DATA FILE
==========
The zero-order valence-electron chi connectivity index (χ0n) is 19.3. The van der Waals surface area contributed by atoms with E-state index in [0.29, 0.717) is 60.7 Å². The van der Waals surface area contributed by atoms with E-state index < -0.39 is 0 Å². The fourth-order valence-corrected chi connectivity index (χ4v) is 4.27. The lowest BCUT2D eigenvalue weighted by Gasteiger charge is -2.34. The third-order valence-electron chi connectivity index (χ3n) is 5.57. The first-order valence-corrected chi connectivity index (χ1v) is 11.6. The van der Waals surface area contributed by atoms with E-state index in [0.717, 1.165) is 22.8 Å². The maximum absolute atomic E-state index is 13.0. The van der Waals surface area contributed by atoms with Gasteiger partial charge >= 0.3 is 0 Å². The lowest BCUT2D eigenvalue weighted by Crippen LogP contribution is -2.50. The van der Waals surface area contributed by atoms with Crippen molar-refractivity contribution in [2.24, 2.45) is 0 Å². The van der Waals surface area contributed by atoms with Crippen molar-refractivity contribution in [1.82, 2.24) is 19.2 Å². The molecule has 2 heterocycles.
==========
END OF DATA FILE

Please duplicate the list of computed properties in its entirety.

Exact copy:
The zero-order valence-electron chi connectivity index (χ0n) is 19.3. The van der Waals surface area contributed by atoms with E-state index in [0.29, 0.717) is 60.7 Å². The van der Waals surface area contributed by atoms with E-state index < -0.39 is 0 Å². The fourth-order valence-corrected chi connectivity index (χ4v) is 4.27. The lowest BCUT2D eigenvalue weighted by Gasteiger charge is -2.34. The third-order valence-electron chi connectivity index (χ3n) is 5.57. The first-order valence-corrected chi connectivity index (χ1v) is 11.6. The van der Waals surface area contributed by atoms with E-state index in [0.717, 1.165) is 22.8 Å². The maximum absolute atomic E-state index is 13.0. The van der Waals surface area contributed by atoms with Gasteiger partial charge >= 0.3 is 0 Å². The lowest BCUT2D eigenvalue weighted by Crippen LogP contribution is -2.50. The van der Waals surface area contributed by atoms with Crippen molar-refractivity contribution in [2.24, 2.45) is 0 Å². The van der Waals surface area contributed by atoms with Crippen molar-refractivity contribution in [1.82, 2.24) is 19.2 Å². The molecule has 2 heterocycles.